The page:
Monday, 27 April 2015 10:39

Farmers no drones on UAV uptake

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Parrot AR.Drone 2.0 in flight. Photo by Halftermeyer (Wikimedia commons) Parrot AR.Drone 2.0 in flight. Photo by Halftermeyer (Wikimedia commons)

Farmers are among the fastest business people seeing the advantages of UAV technology, says Warren Eade of GeoSystems NZ. (UAV stands for unmanned aerial vehicle, or ‘drone’).

“Farmers are dealing with large scale areas and traditional methodology such as a 4WD or motorbike searching around a farm takes a lot longer,” he told Rural News. “[Data we can collect] in the space of a one-hour flight could have taken them several weeks to collect manually.”

Eade will be one of several speakers on UAVs at the upcoming MobileTECH conference in Auckland on April 29-30. He will speak about finding the right UAV amid the hundreds of designs and thousands of applications.

Those hundreds of UAVs fall into two categories: fixed wing or plane type versus multi rotor or helicopter type, he explains. 

“Within those categories there are multiple UAVs and there is no such thing as a utopian aircraft, one that does absolutely everything. They have their pluses and minuses in size, weight, ease of flight, civil aviation regulations, payloads, etc. You need to do some homework.”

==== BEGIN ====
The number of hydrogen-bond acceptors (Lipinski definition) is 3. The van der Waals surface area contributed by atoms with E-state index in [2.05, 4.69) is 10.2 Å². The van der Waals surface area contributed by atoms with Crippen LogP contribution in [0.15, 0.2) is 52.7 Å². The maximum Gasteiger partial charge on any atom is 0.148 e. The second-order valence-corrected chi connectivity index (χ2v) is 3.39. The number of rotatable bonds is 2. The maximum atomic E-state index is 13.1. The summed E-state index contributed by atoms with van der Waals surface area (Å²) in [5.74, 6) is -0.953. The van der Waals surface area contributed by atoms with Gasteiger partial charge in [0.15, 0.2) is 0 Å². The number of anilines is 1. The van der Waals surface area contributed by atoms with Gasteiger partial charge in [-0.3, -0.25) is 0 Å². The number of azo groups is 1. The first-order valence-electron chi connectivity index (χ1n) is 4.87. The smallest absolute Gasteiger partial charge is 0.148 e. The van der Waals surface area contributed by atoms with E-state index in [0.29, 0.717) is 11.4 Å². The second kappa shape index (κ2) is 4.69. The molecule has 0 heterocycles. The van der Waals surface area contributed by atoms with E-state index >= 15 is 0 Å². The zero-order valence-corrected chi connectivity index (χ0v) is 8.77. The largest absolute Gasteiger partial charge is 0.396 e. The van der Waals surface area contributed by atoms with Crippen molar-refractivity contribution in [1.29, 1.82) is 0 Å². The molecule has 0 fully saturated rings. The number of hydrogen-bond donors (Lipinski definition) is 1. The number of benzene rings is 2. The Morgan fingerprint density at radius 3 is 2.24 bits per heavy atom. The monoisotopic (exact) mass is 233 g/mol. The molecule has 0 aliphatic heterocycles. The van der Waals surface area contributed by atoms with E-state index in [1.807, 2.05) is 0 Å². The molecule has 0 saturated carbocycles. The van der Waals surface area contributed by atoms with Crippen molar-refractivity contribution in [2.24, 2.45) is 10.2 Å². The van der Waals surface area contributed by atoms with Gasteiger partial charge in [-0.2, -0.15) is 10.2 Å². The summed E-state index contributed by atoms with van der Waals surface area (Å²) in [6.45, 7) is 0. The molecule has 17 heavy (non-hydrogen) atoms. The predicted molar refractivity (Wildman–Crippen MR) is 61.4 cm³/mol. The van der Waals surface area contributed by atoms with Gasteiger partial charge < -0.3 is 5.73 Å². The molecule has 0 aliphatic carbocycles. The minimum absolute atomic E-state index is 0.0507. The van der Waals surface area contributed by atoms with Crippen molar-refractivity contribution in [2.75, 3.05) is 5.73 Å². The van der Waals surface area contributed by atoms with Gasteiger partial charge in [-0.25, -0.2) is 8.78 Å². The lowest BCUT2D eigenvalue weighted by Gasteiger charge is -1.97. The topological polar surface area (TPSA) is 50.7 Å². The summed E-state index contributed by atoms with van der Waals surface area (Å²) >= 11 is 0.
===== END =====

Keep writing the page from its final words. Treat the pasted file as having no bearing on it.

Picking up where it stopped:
Some bigger corporate farms may be interested in buying UAVs but most other farmers would use services provided by people in the industry.  His address will pitch to farmers and different agencies that have not yet made the plunge into UAV technology and are unsure what they need to consider, whether buying or using UAV services.

“Size, speed, ease of launch, portability, software are the sort of factors that come into the decision-making process on which one to buy and which one to use,” he explains. “Hopefully it will shed some light on the mysteries behind the purchasing decisions.”

UAVs can cost as little as $500, or upwards of $30,000, according to MobileTECH organisers.

Learn more

MobileTech 2015 is a major technology event focusing on UAVs, robotics and automation for primary industry businesses in Australia and New Zealand. 

Presentations will look at the evolution of UAVs and insights into the future of this technology. Leading innovations in aircraft, operating systems and human-machine interfaces will be on display and demonstrated. 

There will also be case studies highlighting UAVs now used used in farming, horticulture and forestry.


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